I like to write because it helps me to connect with focal spaces where I feel most alive and closest to God, in whatever form God takes. Writing about Aboriginal art deepens this experience, because I am writing about art, which is usually the product of connections with God and living things.
Writing about Aboriginal people and their art is a small way to heal the world; picking up the shards of broken things and putting them back together; fixing the splintered, warped perspective of mainstream interpretations of Native art. And how could it be otherwise, if a person writes about NDN art, but sees it from across the chasm of ignorance that separates that writer from their subject?
Focal spaces may envelope us in many times and places. Over food you made and shared, when riding your bike early in the morning before the city sounds have taken over; walking, dancing or standing in place, on a path where people have gone before over hundreds of years, and knowing it deep in your bones. Writing opens these spaces within me, and perhaps in you.
I got lost in Indian country. Don’t know when exactly. Maybe a few weeks after the Oka Crisis ended and traditional people walked out of the treatment centre in Kanehsatake, holding up sacred masks. It could have been on a trip up north in the middle of winter, riding in a cold van, sipping my Haisla friend’s twist shandy, listening to him strum guitar. We got out along the way and looked up at the stars. They were so bright, as if they had been plugged into a socket on overload. I could feel the shock. Somebody picked me up out of the snow where I was lying, gazing skyward. Brushed off the ice. We got back in the van and drove north.
Once I went out to Kanehsatake and sat among the Pines by myself, a lone figure in a grove of trees planted by the ancestors of the Mohawk people. I buried a silver bracelet under a pine tree and said a prayer for the little forest. That was years ago. Surely an animal has made off with it by now. Then I walked a road for a long time, looking for my friend’s place. Somebody stopped, gave me a lift to Joe’s tiny house perched on a hill above hayfields. I was definitely in Indian country then, among fields shimmering in the sun, lush with summer. Since that day, Joe has passed on, his ashes scattered over Blue Mountain near his home. He was behind the barricades until the last day of the siege of Kanehsatake (the Oka Crisis). He walked out to the army’s perimeter, climbed into a waiting bus and was driven to prison.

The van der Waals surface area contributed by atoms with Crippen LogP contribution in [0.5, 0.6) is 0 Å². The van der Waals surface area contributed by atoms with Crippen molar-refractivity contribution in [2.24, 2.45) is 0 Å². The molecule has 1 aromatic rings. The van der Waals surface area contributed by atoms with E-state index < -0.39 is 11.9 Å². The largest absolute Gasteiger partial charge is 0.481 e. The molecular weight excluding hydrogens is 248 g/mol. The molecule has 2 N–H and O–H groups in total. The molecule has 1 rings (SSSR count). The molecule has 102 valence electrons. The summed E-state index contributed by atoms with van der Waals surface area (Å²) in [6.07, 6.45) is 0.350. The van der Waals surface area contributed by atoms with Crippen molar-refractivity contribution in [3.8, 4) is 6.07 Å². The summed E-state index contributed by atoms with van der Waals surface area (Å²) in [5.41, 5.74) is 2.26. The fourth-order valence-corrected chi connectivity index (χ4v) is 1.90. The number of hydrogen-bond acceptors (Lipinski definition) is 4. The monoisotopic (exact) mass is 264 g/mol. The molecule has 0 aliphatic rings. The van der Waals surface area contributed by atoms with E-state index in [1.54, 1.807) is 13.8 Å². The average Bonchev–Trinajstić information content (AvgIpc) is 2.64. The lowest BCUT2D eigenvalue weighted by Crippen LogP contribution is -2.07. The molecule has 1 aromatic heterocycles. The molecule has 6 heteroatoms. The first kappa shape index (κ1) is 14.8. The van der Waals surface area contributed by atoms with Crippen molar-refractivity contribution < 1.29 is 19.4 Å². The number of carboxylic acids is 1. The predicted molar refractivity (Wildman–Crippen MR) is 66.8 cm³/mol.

Joe and other Mohawks who stayed behind the razor wire until the end were eventually released pending trial. We used to talk on the phone sometimes about how to raise funds for their defense. He warned me that his line was tapped by the RCMP, but we talked anyway, about fund-raising, the Lord of the Rings (a favourite book for us both), and how anxious he was—he didn’t want to come out of the house some days. On that blue-sky day when I visited, I sat with him on his front steps, drinking grape juice, and then watched the sun shimmer over the fields as he raked grass. Had dinner with him and his girlfriend in the yard, back of his place. As I sat in Joe’s yard, behind his little house, I didn’t know where that country came from. I can’t enter Indian country at will. Maybe it’s an illusion as deep as hayfields in summer. There might be only one country, growing through me, filled with electric shock and pine roots and the dust of old friends.
Photo of Joe David, taken in Kanehsatake, courtesy of Elizabeth Sacca
I thought I would start this blog as a way to talk about the process of researching and writing my articles on Aboriginal art and artists. Right now I’m working on a really ambitious piece – I’m researching a piece on the late Mohawk artist Joe David, from Kanehsatake.